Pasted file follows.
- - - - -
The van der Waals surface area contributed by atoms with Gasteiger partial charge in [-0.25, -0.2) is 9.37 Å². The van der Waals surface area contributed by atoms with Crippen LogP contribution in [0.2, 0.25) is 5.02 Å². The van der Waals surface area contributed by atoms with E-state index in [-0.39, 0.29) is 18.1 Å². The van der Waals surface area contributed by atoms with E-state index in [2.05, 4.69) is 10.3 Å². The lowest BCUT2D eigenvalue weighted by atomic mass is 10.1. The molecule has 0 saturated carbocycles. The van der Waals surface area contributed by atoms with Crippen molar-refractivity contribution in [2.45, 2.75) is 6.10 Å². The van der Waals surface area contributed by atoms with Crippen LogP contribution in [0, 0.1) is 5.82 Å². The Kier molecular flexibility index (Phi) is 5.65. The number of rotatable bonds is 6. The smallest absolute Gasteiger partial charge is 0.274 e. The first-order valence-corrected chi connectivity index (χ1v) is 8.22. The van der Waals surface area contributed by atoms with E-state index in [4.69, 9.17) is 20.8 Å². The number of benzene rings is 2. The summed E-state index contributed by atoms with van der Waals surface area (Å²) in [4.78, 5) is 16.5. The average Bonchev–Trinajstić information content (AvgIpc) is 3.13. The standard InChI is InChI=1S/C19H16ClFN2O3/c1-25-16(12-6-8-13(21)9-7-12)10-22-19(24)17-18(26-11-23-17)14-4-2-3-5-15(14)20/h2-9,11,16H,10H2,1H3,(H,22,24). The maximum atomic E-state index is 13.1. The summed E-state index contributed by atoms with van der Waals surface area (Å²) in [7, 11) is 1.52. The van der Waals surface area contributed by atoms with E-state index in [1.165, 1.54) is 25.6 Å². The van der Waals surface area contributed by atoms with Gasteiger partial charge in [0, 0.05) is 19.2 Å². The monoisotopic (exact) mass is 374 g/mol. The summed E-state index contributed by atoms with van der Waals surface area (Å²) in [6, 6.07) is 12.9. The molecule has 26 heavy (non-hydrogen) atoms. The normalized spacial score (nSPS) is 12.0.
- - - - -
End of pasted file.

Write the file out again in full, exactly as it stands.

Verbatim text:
The van der Waals surface area contributed by atoms with Gasteiger partial charge in [-0.25, -0.2) is 9.37 Å². The van der Waals surface area contributed by atoms with Crippen LogP contribution in [0.2, 0.25) is 5.02 Å². The van der Waals surface area contributed by atoms with E-state index in [-0.39, 0.29) is 18.1 Å². The van der Waals surface area contributed by atoms with E-state index in [2.05, 4.69) is 10.3 Å². The lowest BCUT2D eigenvalue weighted by atomic mass is 10.1. The molecule has 0 saturated carbocycles. The van der Waals surface area contributed by atoms with Crippen molar-refractivity contribution in [2.45, 2.75) is 6.10 Å². The van der Waals surface area contributed by atoms with Crippen LogP contribution in [0, 0.1) is 5.82 Å². The Kier molecular flexibility index (Phi) is 5.65. The number of rotatable bonds is 6. The smallest absolute Gasteiger partial charge is 0.274 e. The first-order valence-corrected chi connectivity index (χ1v) is 8.22. The van der Waals surface area contributed by atoms with E-state index in [4.69, 9.17) is 20.8 Å². The number of benzene rings is 2. The summed E-state index contributed by atoms with van der Waals surface area (Å²) in [4.78, 5) is 16.5. The average Bonchev–Trinajstić information content (AvgIpc) is 3.13. The standard InChI is InChI=1S/C19H16ClFN2O3/c1-25-16(12-6-8-13(21)9-7-12)10-22-19(24)17-18(26-11-23-17)14-4-2-3-5-15(14)20/h2-9,11,16H,10H2,1H3,(H,22,24). The maximum atomic E-state index is 13.1. The summed E-state index contributed by atoms with van der Waals surface area (Å²) in [7, 11) is 1.52. The van der Waals surface area contributed by atoms with E-state index in [1.165, 1.54) is 25.6 Å². The van der Waals surface area contributed by atoms with Gasteiger partial charge in [0, 0.05) is 19.2 Å². The monoisotopic (exact) mass is 374 g/mol. The summed E-state index contributed by atoms with van der Waals surface area (Å²) in [6, 6.07) is 12.9. The molecule has 26 heavy (non-hydrogen) atoms. The normalized spacial score (nSPS) is 12.0.